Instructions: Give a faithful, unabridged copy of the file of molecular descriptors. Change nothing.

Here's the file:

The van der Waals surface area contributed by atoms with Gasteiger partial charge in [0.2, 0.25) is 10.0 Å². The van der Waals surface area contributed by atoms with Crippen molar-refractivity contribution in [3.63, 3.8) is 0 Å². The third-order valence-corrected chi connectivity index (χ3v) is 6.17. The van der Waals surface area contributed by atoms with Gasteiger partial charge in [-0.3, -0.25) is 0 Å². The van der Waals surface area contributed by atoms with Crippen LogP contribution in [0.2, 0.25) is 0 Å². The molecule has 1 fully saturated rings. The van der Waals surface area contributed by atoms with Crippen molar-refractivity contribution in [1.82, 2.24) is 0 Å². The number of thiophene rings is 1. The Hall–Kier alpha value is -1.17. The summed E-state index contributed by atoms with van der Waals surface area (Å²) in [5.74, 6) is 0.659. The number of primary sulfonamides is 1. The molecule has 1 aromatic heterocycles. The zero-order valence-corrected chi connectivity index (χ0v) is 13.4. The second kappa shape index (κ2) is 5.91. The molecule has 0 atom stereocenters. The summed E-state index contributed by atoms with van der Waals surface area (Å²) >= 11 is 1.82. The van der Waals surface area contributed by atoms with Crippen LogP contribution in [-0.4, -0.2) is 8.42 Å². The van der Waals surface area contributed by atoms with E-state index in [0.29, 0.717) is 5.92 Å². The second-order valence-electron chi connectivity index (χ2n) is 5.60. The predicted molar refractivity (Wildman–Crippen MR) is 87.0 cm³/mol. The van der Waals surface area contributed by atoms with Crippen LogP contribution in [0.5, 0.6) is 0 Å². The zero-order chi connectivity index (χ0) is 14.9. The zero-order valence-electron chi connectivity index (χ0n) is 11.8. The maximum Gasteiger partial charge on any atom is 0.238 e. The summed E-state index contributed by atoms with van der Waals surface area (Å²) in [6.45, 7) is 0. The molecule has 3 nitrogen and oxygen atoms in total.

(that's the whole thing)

The van der Waals surface area contributed by atoms with Gasteiger partial charge in [0.2, 0.25) is 10.0 Å². The van der Waals surface area contributed by atoms with Crippen molar-refractivity contribution in [3.63, 3.8) is 0 Å². The third-order valence-corrected chi connectivity index (χ3v) is 6.17. The van der Waals surface area contributed by atoms with Gasteiger partial charge in [-0.3, -0.25) is 0 Å². The van der Waals surface area contributed by atoms with Crippen LogP contribution in [0.2, 0.25) is 0 Å². The molecule has 1 fully saturated rings. The van der Waals surface area contributed by atoms with Crippen molar-refractivity contribution in [1.82, 2.24) is 0 Å². The number of thiophene rings is 1. The Hall–Kier alpha value is -1.17. The summed E-state index contributed by atoms with van der Waals surface area (Å²) in [5.74, 6) is 0.659. The number of primary sulfonamides is 1. The molecule has 1 aromatic heterocycles. The zero-order valence-corrected chi connectivity index (χ0v) is 13.4. The second kappa shape index (κ2) is 5.91. The molecule has 0 atom stereocenters. The summed E-state index contributed by atoms with van der Waals surface area (Å²) >= 11 is 1.82. The van der Waals surface area contributed by atoms with Crippen LogP contribution in [-0.4, -0.2) is 8.42 Å². The van der Waals surface area contributed by atoms with E-state index in [0.29, 0.717) is 5.92 Å². The second-order valence-electron chi connectivity index (χ2n) is 5.60. The predicted molar refractivity (Wildman–Crippen MR) is 87.0 cm³/mol. The van der Waals surface area contributed by atoms with Crippen LogP contribution in [0.5, 0.6) is 0 Å². The zero-order chi connectivity index (χ0) is 14.9. The zero-order valence-electron chi connectivity index (χ0n) is 11.8. The maximum Gasteiger partial charge on any atom is 0.238 e. The summed E-state index contributed by atoms with van der Waals surface area (Å²) in [6.45, 7) is 0. The molecule has 3 nitrogen and oxygen atoms in total.